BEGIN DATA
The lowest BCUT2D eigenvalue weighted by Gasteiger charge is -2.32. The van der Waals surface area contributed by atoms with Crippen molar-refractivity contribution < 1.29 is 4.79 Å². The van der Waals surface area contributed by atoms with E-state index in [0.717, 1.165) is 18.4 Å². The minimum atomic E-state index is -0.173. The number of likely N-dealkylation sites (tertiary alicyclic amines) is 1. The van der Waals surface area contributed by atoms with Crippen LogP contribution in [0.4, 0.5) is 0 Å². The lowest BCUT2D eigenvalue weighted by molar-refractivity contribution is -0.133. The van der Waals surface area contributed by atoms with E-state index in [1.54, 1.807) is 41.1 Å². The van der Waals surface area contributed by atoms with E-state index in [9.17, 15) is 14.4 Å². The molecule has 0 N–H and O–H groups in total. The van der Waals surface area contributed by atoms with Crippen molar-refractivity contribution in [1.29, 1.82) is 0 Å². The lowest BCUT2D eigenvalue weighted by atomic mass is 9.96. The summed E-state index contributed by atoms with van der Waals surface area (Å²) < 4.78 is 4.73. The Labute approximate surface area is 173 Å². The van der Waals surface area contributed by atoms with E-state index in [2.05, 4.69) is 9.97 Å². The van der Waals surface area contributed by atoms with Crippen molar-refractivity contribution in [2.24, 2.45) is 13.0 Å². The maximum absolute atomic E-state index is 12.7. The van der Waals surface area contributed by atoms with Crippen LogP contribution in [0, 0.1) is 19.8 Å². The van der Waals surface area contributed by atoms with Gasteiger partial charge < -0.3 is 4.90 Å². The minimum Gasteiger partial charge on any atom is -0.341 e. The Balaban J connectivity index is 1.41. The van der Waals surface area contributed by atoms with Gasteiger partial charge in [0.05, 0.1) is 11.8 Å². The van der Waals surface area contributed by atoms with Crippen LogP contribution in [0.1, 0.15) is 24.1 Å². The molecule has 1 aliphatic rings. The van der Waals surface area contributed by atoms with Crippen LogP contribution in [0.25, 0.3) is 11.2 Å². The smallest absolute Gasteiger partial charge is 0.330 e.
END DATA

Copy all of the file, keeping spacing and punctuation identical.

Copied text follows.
The lowest BCUT2D eigenvalue weighted by Gasteiger charge is -2.32. The van der Waals surface area contributed by atoms with Crippen molar-refractivity contribution < 1.29 is 4.79 Å². The van der Waals surface area contributed by atoms with E-state index in [0.717, 1.165) is 18.4 Å². The minimum atomic E-state index is -0.173. The number of likely N-dealkylation sites (tertiary alicyclic amines) is 1. The van der Waals surface area contributed by atoms with Crippen LogP contribution in [0.4, 0.5) is 0 Å². The lowest BCUT2D eigenvalue weighted by molar-refractivity contribution is -0.133. The van der Waals surface area contributed by atoms with E-state index in [1.54, 1.807) is 41.1 Å². The van der Waals surface area contributed by atoms with E-state index in [9.17, 15) is 14.4 Å². The molecule has 0 N–H and O–H groups in total. The van der Waals surface area contributed by atoms with Crippen molar-refractivity contribution in [1.29, 1.82) is 0 Å². The lowest BCUT2D eigenvalue weighted by atomic mass is 9.96. The summed E-state index contributed by atoms with van der Waals surface area (Å²) < 4.78 is 4.73. The Labute approximate surface area is 173 Å². The van der Waals surface area contributed by atoms with E-state index in [2.05, 4.69) is 9.97 Å². The van der Waals surface area contributed by atoms with Crippen molar-refractivity contribution in [2.24, 2.45) is 13.0 Å². The maximum absolute atomic E-state index is 12.7. The van der Waals surface area contributed by atoms with Crippen LogP contribution in [0, 0.1) is 19.8 Å². The van der Waals surface area contributed by atoms with Gasteiger partial charge < -0.3 is 4.90 Å². The minimum Gasteiger partial charge on any atom is -0.341 e. The Balaban J connectivity index is 1.41. The van der Waals surface area contributed by atoms with Gasteiger partial charge in [0.05, 0.1) is 11.8 Å². The van der Waals surface area contributed by atoms with Crippen LogP contribution in [0.1, 0.15) is 24.1 Å². The molecule has 1 aliphatic rings. The van der Waals surface area contributed by atoms with Crippen LogP contribution in [0.25, 0.3) is 11.2 Å². The smallest absolute Gasteiger partial charge is 0.330 e.